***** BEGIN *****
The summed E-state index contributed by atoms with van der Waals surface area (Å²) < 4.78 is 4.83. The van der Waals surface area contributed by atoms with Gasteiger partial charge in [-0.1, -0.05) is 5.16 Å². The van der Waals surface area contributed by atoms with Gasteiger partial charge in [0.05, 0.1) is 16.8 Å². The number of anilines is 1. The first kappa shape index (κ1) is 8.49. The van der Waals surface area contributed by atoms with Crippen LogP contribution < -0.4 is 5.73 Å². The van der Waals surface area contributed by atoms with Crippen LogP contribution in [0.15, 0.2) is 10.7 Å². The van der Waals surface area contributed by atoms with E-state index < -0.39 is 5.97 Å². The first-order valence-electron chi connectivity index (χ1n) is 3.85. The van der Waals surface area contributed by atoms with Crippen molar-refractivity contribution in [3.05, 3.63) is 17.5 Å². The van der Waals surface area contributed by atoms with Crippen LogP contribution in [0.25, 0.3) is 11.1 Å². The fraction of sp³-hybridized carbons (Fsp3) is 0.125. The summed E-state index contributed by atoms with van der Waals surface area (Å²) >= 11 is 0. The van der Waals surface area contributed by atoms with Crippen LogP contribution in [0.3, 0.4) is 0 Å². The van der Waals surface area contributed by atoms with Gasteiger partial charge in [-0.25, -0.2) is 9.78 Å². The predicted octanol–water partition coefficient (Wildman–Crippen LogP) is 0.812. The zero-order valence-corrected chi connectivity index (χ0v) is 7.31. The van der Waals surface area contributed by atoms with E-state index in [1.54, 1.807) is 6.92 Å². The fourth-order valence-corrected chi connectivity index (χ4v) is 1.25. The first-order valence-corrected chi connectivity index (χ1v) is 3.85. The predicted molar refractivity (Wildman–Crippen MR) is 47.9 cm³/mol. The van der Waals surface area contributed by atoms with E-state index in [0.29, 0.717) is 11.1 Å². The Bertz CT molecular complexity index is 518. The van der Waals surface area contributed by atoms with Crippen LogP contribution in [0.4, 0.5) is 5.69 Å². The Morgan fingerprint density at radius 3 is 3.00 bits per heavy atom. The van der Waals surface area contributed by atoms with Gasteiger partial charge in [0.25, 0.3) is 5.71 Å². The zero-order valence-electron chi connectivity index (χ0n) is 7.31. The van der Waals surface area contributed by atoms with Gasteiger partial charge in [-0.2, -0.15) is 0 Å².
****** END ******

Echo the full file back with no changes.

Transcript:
The summed E-state index contributed by atoms with van der Waals surface area (Å²) < 4.78 is 4.83. The van der Waals surface area contributed by atoms with Gasteiger partial charge in [-0.1, -0.05) is 5.16 Å². The van der Waals surface area contributed by atoms with Gasteiger partial charge in [0.05, 0.1) is 16.8 Å². The number of anilines is 1. The first kappa shape index (κ1) is 8.49. The van der Waals surface area contributed by atoms with Crippen LogP contribution < -0.4 is 5.73 Å². The van der Waals surface area contributed by atoms with Crippen LogP contribution in [0.15, 0.2) is 10.7 Å². The van der Waals surface area contributed by atoms with E-state index < -0.39 is 5.97 Å². The first-order valence-electron chi connectivity index (χ1n) is 3.85. The van der Waals surface area contributed by atoms with Crippen molar-refractivity contribution in [3.05, 3.63) is 17.5 Å². The van der Waals surface area contributed by atoms with Crippen LogP contribution in [0.25, 0.3) is 11.1 Å². The fraction of sp³-hybridized carbons (Fsp3) is 0.125. The summed E-state index contributed by atoms with van der Waals surface area (Å²) >= 11 is 0. The van der Waals surface area contributed by atoms with Crippen LogP contribution in [0.3, 0.4) is 0 Å². The van der Waals surface area contributed by atoms with Gasteiger partial charge in [-0.25, -0.2) is 9.78 Å². The predicted octanol–water partition coefficient (Wildman–Crippen LogP) is 0.812. The zero-order valence-corrected chi connectivity index (χ0v) is 7.31. The van der Waals surface area contributed by atoms with E-state index in [1.54, 1.807) is 6.92 Å². The fourth-order valence-corrected chi connectivity index (χ4v) is 1.25. The first-order valence-corrected chi connectivity index (χ1v) is 3.85. The predicted molar refractivity (Wildman–Crippen MR) is 47.9 cm³/mol. The van der Waals surface area contributed by atoms with E-state index in [0.29, 0.717) is 11.1 Å². The Bertz CT molecular complexity index is 518. The van der Waals surface area contributed by atoms with Crippen LogP contribution in [0.4, 0.5) is 5.69 Å². The Morgan fingerprint density at radius 3 is 3.00 bits per heavy atom. The van der Waals surface area contributed by atoms with Gasteiger partial charge in [0.25, 0.3) is 5.71 Å². The zero-order valence-electron chi connectivity index (χ0n) is 7.31. The van der Waals surface area contributed by atoms with Gasteiger partial charge in [-0.2, -0.15) is 0 Å².